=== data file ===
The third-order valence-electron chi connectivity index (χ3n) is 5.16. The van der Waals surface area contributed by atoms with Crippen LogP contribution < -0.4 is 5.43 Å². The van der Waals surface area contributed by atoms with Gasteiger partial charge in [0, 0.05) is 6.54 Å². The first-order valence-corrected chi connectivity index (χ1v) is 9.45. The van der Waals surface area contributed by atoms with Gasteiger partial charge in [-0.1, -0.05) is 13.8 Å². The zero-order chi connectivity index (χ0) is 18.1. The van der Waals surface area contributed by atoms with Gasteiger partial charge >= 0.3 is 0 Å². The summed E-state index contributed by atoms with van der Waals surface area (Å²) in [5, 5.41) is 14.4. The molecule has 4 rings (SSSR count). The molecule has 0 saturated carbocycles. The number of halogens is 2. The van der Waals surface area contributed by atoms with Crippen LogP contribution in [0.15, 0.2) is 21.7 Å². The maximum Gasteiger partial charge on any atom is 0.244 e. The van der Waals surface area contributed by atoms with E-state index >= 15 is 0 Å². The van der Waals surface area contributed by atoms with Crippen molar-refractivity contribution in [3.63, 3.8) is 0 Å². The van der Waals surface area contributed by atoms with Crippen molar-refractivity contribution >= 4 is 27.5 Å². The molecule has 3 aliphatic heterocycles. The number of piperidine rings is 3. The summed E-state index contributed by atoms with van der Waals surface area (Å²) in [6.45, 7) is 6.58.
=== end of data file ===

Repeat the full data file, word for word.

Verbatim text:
The third-order valence-electron chi connectivity index (χ3n) is 5.16. The van der Waals surface area contributed by atoms with Crippen LogP contribution < -0.4 is 5.43 Å². The van der Waals surface area contributed by atoms with Gasteiger partial charge in [0, 0.05) is 6.54 Å². The first-order valence-corrected chi connectivity index (χ1v) is 9.45. The van der Waals surface area contributed by atoms with Gasteiger partial charge in [-0.1, -0.05) is 13.8 Å². The zero-order chi connectivity index (χ0) is 18.1. The van der Waals surface area contributed by atoms with Gasteiger partial charge >= 0.3 is 0 Å². The summed E-state index contributed by atoms with van der Waals surface area (Å²) in [5, 5.41) is 14.4. The molecule has 4 rings (SSSR count). The molecule has 0 saturated carbocycles. The number of halogens is 2. The van der Waals surface area contributed by atoms with Crippen LogP contribution in [0.15, 0.2) is 21.7 Å². The maximum Gasteiger partial charge on any atom is 0.244 e. The van der Waals surface area contributed by atoms with E-state index >= 15 is 0 Å². The van der Waals surface area contributed by atoms with Crippen molar-refractivity contribution in [3.63, 3.8) is 0 Å². The van der Waals surface area contributed by atoms with Crippen molar-refractivity contribution >= 4 is 27.5 Å². The molecule has 3 aliphatic heterocycles. The number of piperidine rings is 3. The summed E-state index contributed by atoms with van der Waals surface area (Å²) in [6.45, 7) is 6.58.